Axis by Alice Munro, 2011
The magic trick:
Breaking the story into three key scenes that show the themes among a larger story that is told
Oh, look – another absurdly good Alice Munro story.
How does she do it? I really don’t know.
This one, like many of her works, covers a large span of time. A lifetime, really.
Much of this story carries through on narrative authority. She tells us about the characters, tells us about what they’re like, what they do, and what happens to them. This allows huge blocks of time to pass very quickly.
Munro then focuses on three key scenes to get to the heart of the story.
One: Avie and Grace discuss Avie’s nightmare.
Two: Grace and Royce get caught in bed by her mother.
Three: Royce and Avie meet up decades later and catch up.
The story’s larger picture would not become clear if the scenes weren’t so amazingly well done. And the story would feel episodic if the scenes and narrative didn’t connect so well into the larger picture. Win-win. And that’s quite a trick on Munro’s part.
Avie waited until they were comfortable to tell Grace about her dream.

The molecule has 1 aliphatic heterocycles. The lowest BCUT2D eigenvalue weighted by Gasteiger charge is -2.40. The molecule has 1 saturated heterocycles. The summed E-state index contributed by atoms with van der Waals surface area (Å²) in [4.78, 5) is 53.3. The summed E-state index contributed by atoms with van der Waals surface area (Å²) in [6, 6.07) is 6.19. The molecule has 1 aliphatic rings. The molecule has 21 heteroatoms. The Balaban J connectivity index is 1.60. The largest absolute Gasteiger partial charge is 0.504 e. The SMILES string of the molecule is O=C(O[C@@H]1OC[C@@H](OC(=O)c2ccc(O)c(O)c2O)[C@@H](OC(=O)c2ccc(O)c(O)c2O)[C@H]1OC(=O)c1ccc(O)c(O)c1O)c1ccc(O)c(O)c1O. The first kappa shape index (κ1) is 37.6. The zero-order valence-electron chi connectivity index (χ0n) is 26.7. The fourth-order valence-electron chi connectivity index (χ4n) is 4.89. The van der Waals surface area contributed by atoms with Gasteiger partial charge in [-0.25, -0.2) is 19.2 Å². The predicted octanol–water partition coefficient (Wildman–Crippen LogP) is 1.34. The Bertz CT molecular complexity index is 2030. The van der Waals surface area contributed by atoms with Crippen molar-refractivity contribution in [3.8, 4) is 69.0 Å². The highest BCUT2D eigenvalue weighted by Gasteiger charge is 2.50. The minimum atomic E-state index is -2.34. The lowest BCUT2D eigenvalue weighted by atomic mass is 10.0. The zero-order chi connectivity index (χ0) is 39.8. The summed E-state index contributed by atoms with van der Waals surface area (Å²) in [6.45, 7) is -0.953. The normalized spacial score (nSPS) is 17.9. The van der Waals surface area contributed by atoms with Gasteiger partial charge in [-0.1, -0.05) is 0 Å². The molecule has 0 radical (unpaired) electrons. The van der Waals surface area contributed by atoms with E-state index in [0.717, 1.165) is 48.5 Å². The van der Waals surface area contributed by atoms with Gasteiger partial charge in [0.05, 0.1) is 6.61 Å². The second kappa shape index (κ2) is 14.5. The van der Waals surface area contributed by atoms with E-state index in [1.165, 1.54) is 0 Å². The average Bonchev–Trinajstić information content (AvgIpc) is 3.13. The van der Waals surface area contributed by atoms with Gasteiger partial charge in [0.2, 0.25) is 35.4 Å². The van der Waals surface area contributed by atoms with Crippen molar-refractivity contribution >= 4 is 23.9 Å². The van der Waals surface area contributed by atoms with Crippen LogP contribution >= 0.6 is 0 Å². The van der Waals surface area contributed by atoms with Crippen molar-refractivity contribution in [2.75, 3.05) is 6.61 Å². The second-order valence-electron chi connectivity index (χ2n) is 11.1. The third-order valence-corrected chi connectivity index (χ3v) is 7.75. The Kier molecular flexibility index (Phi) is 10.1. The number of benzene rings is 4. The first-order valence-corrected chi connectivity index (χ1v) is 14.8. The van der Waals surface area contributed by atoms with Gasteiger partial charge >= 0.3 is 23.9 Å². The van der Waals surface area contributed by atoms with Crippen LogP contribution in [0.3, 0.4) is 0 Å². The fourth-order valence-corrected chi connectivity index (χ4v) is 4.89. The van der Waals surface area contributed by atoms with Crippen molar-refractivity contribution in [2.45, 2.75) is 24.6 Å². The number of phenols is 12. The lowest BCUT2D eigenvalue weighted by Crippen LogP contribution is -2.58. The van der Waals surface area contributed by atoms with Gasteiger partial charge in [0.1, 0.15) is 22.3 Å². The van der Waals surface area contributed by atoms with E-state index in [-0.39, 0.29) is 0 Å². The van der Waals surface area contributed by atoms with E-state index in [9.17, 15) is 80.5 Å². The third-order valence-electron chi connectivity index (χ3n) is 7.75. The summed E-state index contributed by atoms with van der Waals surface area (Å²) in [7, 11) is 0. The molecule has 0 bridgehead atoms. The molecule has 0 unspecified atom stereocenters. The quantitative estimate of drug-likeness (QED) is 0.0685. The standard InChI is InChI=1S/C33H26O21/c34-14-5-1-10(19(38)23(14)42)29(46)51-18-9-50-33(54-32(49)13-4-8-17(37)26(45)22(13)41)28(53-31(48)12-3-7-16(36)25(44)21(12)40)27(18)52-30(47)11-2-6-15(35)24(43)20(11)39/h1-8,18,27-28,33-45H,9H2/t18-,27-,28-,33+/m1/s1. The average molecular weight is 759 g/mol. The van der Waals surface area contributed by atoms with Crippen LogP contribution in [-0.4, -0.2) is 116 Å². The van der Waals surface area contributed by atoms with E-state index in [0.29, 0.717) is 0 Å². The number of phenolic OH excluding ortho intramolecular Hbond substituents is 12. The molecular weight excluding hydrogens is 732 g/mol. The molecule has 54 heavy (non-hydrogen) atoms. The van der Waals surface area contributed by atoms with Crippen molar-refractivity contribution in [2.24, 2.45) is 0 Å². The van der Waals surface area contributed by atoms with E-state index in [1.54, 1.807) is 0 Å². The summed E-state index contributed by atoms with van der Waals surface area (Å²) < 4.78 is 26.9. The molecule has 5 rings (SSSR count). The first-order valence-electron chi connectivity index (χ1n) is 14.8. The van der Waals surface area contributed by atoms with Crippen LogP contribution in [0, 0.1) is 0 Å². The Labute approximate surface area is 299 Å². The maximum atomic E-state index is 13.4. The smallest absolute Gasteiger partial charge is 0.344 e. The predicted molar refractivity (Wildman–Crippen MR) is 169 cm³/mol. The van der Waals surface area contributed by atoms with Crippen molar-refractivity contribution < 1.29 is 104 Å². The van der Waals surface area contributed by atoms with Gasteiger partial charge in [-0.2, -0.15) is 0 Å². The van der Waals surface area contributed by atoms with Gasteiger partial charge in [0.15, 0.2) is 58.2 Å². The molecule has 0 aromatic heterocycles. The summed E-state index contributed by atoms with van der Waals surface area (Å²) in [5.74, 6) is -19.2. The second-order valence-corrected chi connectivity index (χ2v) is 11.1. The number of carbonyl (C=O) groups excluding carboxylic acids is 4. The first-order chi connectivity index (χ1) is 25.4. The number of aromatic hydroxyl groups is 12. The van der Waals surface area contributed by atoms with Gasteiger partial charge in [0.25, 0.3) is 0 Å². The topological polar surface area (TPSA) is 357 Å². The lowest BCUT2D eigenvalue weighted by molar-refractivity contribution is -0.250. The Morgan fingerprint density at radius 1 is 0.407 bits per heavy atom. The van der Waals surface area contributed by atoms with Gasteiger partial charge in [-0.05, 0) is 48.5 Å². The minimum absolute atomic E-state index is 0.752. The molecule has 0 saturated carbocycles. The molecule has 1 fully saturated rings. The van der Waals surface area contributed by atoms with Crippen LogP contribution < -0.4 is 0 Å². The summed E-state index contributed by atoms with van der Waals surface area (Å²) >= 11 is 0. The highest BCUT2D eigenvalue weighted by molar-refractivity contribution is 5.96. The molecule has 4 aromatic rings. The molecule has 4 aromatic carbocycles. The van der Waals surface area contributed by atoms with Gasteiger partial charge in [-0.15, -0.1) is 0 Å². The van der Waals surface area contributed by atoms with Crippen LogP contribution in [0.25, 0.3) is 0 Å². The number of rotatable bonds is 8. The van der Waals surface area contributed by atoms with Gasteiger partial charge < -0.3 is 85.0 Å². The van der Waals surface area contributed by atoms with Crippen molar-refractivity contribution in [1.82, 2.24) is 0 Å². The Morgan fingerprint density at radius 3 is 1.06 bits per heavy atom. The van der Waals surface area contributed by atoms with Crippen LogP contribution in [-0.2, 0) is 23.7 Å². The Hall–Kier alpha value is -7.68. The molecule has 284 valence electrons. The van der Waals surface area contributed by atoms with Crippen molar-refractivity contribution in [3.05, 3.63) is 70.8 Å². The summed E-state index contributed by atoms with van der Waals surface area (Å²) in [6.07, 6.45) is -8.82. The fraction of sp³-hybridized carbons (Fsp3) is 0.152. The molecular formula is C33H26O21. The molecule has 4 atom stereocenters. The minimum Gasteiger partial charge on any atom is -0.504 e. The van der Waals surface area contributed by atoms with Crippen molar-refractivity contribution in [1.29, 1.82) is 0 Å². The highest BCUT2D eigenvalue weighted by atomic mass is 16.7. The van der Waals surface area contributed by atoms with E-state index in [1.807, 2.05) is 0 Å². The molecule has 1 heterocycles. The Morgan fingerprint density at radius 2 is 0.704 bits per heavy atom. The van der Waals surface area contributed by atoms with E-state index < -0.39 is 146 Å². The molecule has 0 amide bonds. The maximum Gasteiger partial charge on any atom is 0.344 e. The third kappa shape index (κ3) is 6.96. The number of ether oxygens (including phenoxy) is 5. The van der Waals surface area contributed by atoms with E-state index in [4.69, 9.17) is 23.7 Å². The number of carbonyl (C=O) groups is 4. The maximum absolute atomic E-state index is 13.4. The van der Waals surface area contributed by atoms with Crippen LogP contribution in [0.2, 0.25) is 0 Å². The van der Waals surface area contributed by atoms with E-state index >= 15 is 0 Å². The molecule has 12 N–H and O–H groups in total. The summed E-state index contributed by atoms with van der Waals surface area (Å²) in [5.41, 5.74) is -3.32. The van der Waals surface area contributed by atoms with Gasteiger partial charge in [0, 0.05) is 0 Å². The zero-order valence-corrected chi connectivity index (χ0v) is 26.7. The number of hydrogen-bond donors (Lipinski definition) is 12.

“You must never tell anybody,” she said.
In the dream, she was married to Hugo, who really was hanging around as if he hoped to marry her, and she had a baby, who cried day and night. It howled, in fact, till she thought she would go crazy. At last she picked up this baby—picked her up, there never was any doubt that it was a girl—and took her down to some dark basement room and shut her in there, where the thick walls insured that she wouldn’t be heard. Then she went away and forgot about her. And it turned out that she had another girl baby anyway, one who was easy and delightful and grew up without any problems.
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